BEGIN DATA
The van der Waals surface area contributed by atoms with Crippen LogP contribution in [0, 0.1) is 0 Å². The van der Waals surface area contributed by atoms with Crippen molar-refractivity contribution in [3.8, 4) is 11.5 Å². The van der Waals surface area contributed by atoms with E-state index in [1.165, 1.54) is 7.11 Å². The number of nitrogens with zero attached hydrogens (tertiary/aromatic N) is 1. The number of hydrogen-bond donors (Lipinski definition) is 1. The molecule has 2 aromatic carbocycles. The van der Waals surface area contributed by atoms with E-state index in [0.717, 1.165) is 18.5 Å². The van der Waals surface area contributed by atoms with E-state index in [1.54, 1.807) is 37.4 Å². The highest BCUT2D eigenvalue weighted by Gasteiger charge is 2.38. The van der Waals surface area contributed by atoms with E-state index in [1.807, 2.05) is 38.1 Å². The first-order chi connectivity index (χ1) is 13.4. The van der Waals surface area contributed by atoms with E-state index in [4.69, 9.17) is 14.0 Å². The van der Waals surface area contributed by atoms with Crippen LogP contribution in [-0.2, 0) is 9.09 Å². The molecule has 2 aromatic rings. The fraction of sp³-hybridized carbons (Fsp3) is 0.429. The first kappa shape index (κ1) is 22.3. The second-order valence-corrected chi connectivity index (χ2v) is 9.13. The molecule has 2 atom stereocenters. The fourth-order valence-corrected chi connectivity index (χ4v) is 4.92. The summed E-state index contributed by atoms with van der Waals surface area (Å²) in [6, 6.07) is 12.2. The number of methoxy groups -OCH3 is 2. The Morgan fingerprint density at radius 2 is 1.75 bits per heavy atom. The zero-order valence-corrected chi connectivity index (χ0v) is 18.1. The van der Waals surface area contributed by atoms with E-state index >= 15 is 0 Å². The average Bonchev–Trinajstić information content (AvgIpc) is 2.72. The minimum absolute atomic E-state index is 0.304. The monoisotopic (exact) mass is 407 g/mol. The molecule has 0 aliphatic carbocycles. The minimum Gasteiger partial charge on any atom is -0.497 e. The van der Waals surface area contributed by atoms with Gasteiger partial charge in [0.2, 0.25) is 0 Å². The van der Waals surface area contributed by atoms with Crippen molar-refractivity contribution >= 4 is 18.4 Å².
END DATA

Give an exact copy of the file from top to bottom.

The van der Waals surface area contributed by atoms with Crippen LogP contribution in [0, 0.1) is 0 Å². The van der Waals surface area contributed by atoms with Crippen molar-refractivity contribution in [3.8, 4) is 11.5 Å². The van der Waals surface area contributed by atoms with E-state index in [1.165, 1.54) is 7.11 Å². The number of nitrogens with zero attached hydrogens (tertiary/aromatic N) is 1. The number of hydrogen-bond donors (Lipinski definition) is 1. The molecule has 2 aromatic carbocycles. The van der Waals surface area contributed by atoms with E-state index in [0.717, 1.165) is 18.5 Å². The van der Waals surface area contributed by atoms with E-state index in [1.54, 1.807) is 37.4 Å². The highest BCUT2D eigenvalue weighted by Gasteiger charge is 2.38. The van der Waals surface area contributed by atoms with E-state index in [1.807, 2.05) is 38.1 Å². The first-order chi connectivity index (χ1) is 13.4. The van der Waals surface area contributed by atoms with E-state index in [4.69, 9.17) is 14.0 Å². The van der Waals surface area contributed by atoms with Crippen LogP contribution in [-0.2, 0) is 9.09 Å². The molecule has 2 aromatic rings. The fraction of sp³-hybridized carbons (Fsp3) is 0.429. The first kappa shape index (κ1) is 22.3. The second-order valence-corrected chi connectivity index (χ2v) is 9.13. The molecule has 2 atom stereocenters. The fourth-order valence-corrected chi connectivity index (χ4v) is 4.92. The summed E-state index contributed by atoms with van der Waals surface area (Å²) in [6, 6.07) is 12.2. The number of methoxy groups -OCH3 is 2. The Morgan fingerprint density at radius 2 is 1.75 bits per heavy atom. The zero-order valence-corrected chi connectivity index (χ0v) is 18.1. The van der Waals surface area contributed by atoms with E-state index >= 15 is 0 Å². The average Bonchev–Trinajstić information content (AvgIpc) is 2.72. The minimum absolute atomic E-state index is 0.304. The monoisotopic (exact) mass is 407 g/mol. The molecule has 0 aliphatic carbocycles. The minimum Gasteiger partial charge on any atom is -0.497 e. The van der Waals surface area contributed by atoms with Gasteiger partial charge in [0.2, 0.25) is 0 Å². The van der Waals surface area contributed by atoms with Crippen molar-refractivity contribution >= 4 is 18.4 Å².